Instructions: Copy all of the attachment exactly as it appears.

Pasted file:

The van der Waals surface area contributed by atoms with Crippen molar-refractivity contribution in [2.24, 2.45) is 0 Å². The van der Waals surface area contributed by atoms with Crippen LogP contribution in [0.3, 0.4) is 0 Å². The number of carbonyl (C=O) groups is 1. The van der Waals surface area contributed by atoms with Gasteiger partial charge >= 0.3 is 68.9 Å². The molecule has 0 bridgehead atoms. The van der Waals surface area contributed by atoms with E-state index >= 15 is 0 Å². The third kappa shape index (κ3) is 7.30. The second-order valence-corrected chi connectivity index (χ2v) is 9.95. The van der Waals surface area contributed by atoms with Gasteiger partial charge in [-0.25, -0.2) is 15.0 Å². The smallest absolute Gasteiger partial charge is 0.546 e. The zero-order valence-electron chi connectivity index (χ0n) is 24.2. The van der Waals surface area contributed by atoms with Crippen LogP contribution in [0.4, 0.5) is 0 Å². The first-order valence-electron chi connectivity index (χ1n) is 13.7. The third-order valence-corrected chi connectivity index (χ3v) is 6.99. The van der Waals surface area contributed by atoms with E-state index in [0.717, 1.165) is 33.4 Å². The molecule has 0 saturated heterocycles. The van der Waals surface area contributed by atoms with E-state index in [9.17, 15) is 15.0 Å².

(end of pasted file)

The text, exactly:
The van der Waals surface area contributed by atoms with Crippen molar-refractivity contribution in [2.24, 2.45) is 0 Å². The van der Waals surface area contributed by atoms with Crippen LogP contribution in [0.3, 0.4) is 0 Å². The number of carbonyl (C=O) groups is 1. The van der Waals surface area contributed by atoms with Gasteiger partial charge >= 0.3 is 68.9 Å². The molecule has 0 bridgehead atoms. The van der Waals surface area contributed by atoms with E-state index >= 15 is 0 Å². The third kappa shape index (κ3) is 7.30. The second-order valence-corrected chi connectivity index (χ2v) is 9.95. The van der Waals surface area contributed by atoms with Gasteiger partial charge in [-0.25, -0.2) is 15.0 Å². The smallest absolute Gasteiger partial charge is 0.546 e. The zero-order valence-electron chi connectivity index (χ0n) is 24.2. The van der Waals surface area contributed by atoms with Crippen LogP contribution in [0.4, 0.5) is 0 Å². The first-order valence-electron chi connectivity index (χ1n) is 13.7. The third-order valence-corrected chi connectivity index (χ3v) is 6.99. The van der Waals surface area contributed by atoms with E-state index in [0.717, 1.165) is 33.4 Å². The molecule has 0 saturated heterocycles. The van der Waals surface area contributed by atoms with E-state index in [9.17, 15) is 15.0 Å².